"Wild in the Streets" has become something of an unofficial anthem for the skate community and been covered by several musicians, including:The Circle Jerks, on their album Wild in the StreetsChris Spedding, on the album HurtBritish Lions, on their album British LionsHot Water Music, on the album Til the Wheels Fall OffHurriganes, on Fortissimo
In 1977 Garland recorded his Ghost Writer album for A&M Records, with "Wild in the Streets" included on side two. All the tracks are autobiographical, encompassing bittersweet tales about coming of age as an artist in the big city ("Ghost Writer"), of racial separatism ("Why-O"), of interracial romance ("I May Not Be Your Kind"), and of overcoming conflict at home ("Cool Down Boy").
The next years saw a string of albums, five within five years, and the release of "Matador" which charted in the top five of a number of countries. This burst of productivity culminated with Guts for Love, a meditation on the challenges of monogamy and fidelity. After a long hiatus, much of it spend woodshedding, reading and researching, Jeffreys released Don't Call Me Buckwheat, devoted to the complexities of race in America. The title was triggered by an incident at Shea Stadium where Jeffreys was enjoying the game and feeling carefree. He stood to go get a hotdog when a voice shouted "Hey buckwheat, sit down!" The casual epithet was a jolt and it spurred a number of memorable songs including "Don't Call Me Buckwheat, " "I Was Afraid of Malcolm," "Racial Repertoire." In February 1992, Jeffreys' recording of "Hail Hail Rock 'n' Roll" (RCA PB49171), spent one week at #72 in the UK Singles Chart.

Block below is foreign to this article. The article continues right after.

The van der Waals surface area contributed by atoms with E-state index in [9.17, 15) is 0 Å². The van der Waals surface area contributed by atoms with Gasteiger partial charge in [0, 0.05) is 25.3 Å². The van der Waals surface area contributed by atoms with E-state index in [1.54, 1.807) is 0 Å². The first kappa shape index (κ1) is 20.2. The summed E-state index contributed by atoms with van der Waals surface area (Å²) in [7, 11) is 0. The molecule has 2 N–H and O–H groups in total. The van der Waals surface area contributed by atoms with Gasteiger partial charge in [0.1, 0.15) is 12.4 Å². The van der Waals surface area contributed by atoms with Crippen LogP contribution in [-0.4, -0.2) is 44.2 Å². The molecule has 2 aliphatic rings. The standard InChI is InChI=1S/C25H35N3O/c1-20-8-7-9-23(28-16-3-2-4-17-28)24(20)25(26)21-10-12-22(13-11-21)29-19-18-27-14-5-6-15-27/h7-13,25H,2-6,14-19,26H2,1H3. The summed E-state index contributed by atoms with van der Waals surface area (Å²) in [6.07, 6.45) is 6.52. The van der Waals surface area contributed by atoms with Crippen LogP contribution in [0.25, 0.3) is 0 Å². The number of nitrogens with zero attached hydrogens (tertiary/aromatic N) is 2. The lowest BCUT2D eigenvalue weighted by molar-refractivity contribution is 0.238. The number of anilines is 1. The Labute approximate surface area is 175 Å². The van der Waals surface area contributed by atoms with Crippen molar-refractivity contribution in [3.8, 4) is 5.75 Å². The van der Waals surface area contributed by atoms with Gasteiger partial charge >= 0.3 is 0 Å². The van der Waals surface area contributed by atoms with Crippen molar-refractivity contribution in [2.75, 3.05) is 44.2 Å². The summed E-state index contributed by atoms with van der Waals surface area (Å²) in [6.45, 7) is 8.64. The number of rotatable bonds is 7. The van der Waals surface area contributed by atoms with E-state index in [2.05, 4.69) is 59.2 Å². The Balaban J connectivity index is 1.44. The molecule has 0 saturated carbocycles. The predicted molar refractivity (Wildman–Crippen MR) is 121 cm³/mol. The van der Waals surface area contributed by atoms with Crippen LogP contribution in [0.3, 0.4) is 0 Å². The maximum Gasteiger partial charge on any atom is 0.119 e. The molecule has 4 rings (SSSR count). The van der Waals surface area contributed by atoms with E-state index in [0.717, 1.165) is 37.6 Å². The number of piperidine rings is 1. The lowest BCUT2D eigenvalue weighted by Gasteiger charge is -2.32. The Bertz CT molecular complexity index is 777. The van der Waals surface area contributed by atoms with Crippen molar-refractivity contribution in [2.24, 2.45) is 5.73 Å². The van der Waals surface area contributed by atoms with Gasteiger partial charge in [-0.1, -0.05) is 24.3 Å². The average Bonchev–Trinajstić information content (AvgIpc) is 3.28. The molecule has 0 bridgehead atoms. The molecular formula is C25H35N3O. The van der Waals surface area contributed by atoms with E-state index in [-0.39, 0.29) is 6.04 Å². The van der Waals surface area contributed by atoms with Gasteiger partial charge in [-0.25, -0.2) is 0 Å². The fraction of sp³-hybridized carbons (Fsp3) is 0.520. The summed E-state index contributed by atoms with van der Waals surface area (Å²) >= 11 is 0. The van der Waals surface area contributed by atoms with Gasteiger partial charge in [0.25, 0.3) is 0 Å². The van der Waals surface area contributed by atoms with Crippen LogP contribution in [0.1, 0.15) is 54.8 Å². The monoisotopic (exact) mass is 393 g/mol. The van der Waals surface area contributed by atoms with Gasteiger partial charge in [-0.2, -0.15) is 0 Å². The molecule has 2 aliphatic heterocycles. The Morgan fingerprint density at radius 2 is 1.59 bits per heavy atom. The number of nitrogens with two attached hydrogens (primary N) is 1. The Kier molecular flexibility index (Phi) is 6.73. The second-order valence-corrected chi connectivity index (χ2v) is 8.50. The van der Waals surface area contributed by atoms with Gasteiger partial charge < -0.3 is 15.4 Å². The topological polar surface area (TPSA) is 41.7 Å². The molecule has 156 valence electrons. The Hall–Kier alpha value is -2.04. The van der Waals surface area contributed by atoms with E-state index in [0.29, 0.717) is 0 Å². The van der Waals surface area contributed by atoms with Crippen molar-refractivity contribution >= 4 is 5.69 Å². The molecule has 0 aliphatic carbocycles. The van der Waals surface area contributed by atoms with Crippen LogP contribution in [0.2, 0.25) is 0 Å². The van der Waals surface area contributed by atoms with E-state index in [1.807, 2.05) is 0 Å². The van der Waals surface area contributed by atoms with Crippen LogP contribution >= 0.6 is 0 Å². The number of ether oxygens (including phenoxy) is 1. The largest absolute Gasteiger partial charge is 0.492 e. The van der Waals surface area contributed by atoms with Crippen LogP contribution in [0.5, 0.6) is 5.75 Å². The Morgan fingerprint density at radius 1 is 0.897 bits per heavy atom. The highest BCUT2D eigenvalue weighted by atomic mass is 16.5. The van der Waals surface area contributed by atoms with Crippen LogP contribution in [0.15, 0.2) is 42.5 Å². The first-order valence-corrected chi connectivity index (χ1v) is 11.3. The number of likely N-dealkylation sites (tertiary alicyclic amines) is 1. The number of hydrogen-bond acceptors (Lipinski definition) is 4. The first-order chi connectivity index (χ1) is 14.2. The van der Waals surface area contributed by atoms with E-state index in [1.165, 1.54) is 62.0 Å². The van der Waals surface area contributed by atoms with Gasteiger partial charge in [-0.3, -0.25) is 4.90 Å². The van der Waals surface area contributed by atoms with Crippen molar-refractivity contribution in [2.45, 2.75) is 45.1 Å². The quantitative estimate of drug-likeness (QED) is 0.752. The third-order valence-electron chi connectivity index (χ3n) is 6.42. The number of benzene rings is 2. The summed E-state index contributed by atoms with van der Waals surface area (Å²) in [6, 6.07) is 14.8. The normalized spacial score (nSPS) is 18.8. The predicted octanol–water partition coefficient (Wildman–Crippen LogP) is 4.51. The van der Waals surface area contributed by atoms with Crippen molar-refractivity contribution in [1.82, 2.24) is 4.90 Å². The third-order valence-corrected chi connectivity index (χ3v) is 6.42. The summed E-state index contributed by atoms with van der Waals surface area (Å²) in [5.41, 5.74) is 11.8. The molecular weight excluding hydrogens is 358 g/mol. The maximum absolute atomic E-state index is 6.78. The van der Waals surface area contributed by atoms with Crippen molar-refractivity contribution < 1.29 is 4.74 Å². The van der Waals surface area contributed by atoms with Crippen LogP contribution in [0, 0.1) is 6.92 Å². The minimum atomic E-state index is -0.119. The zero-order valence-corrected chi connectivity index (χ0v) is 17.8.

Jeffreys was featured in the 2003 documentary The Soul of a Man, directed by Wim Wenders as the fourth installment of the documentary film series The Blues produced by Martin Scorsese. The film explored the musical careers of blues musicians Skip James, Blind Willie Johnson and J. B. Lenoir. Jeffreys was also featured on the cover of Beyond Race Magazine in February 2007. "Wild in the Streets" can be heard in the 2012 video game Max Payne 3.
On May 28, 2012, at the Pinkpop Festival in Landgraaf, Holland, Jeffreys joined Bruce Springsteen and The E Street Band onstage for a performance of ? and the Mysterians' 1966 hit "96 Tears", which Jeffreys had covered on his 1980 album "Escape Artist".